Charles Henry Parrott was born 1 May 1894 near Leek in Staffordshire and Arthur William Parrott was born 29 March 1890 at Pinner in Middlesex. They were brought up in Leek, where their father, of modest means,  had a little pottery shop. Both boys had only a basic education. Arthur was the older by four years.

In 1911 Arthur William was working as a China and Glass Shop Assistant whilst his brother Charles was working as a Railway Clerk, both being boarders in Birmingham Sparkbrook. Both brothers served in the First World War, Charles in the Tank Corps and Arthur as a Gunner in the Royal Field Artillery. The brothers launched their earthenware business in Albert Street, Burslem, circa 1921, after Charles left the army in 1920.

In 2023 Michael Parrott aged 93 (son of Charles) kindly recounted the personalities of his father and uncle. "Charles was very direct and had a fearsome temper. You could see the veins in his forehead pulse when he got mad. But he was straightforward. He told you exactly what he thought right to your face. He was also a stickler for time. If we were going out he said we will leave at ten. At ten he would get in the car a drive off. If you weren't there then you didn't get to go! Also at work if someone came late for an appointment he wouldn't see them" .

"Arthur never showed temper but if you crossed him he would get back at you no matter how long it took". Arthur never married although he was one with a bit of a reputationfor the ladies.

"The brothers worked well together but they had almost no social contact otherwise. Arthur never came to our house for a meal. Occasionally in the summer  I would see his car in the driveway and he would be sitting on a wooden box weeding a crazy-paving path behind the house. After he had had enough he would leave without making any contact. Charles liked gardening and would dress accordingly but Arthur always wore a suit and his concession to gardening was to take his jacket off and turn his shirt cuffs back. I don't think he had any sport or casual clothing. He once went for a holiday but came back after two days saying "There was nothing to do", meaning business I suppose".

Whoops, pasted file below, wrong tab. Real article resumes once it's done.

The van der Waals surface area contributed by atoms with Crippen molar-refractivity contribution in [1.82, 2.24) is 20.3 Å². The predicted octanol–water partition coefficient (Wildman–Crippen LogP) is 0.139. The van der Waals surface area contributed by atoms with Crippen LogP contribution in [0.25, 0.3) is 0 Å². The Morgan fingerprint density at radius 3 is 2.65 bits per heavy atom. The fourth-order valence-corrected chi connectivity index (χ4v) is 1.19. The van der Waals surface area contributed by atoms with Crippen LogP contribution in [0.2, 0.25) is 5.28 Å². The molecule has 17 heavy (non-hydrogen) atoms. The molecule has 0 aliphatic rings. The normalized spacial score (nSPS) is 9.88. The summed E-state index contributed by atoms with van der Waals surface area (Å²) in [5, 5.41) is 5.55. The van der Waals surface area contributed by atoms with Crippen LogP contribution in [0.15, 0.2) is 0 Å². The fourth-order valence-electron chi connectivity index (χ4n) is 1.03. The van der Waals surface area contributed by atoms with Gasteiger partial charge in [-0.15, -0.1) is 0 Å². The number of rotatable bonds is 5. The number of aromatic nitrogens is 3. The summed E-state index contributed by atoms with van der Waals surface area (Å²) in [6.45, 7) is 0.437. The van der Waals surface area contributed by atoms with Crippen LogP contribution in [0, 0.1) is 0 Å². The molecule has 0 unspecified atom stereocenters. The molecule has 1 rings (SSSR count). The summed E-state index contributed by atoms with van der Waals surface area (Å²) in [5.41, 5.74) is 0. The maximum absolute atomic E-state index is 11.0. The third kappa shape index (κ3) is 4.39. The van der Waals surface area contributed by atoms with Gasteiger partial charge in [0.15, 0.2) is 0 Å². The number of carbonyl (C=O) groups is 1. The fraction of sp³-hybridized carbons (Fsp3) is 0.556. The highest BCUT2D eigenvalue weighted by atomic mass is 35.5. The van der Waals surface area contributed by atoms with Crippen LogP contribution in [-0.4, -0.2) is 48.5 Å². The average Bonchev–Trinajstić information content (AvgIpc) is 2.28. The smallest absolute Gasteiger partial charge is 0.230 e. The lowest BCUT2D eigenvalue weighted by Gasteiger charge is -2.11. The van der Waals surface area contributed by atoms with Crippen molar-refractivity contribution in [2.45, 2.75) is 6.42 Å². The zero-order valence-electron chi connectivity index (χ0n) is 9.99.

"The brothers also knew Clarice Cliff and Susie Cooper. I don't think Clarice Cliff did any designs for them but I think Susie Cooper did.  Susie Cooper came to our house for dinner once (I wasn't included...had my dinner in my room on a tray) I got the impression of flowing fabrics and lots of color. I think my mother thought Susie's sights were on Arthur!!"

The firm of Parrott & Company discontinued manufacturing wares shortly after the start of the Second World War.around 1940.possibly due to conscription of its employees.A precise date for when production finally ceased is not known so far but it seems some form of production continued into the early 1960s mainly decorating bought in blanks.

During the spring of 1939 the deteriorating international situation forced the British government under Neville Chamberlain to consider preparations for a  possible war against Nazi Germany. Plans for limited conscription applying to single men aged between 20 and 22 were given parliamentary approval in the Military Training Act in May 1939.   This required men to undertake six months’ military training, and some 240,000 registered for service. Then on the day Britain declared war on Germany, 3 September 1939, Parliament immediately passed a  more wide-reaching  measure.The National Service (Armed Forces) Act imposed conscription on all males aged between 18 and 41 who had to register for service. Those medically unfit were exempted, as were others in key industries and jobs such as baking, farming, medicine, and engineering.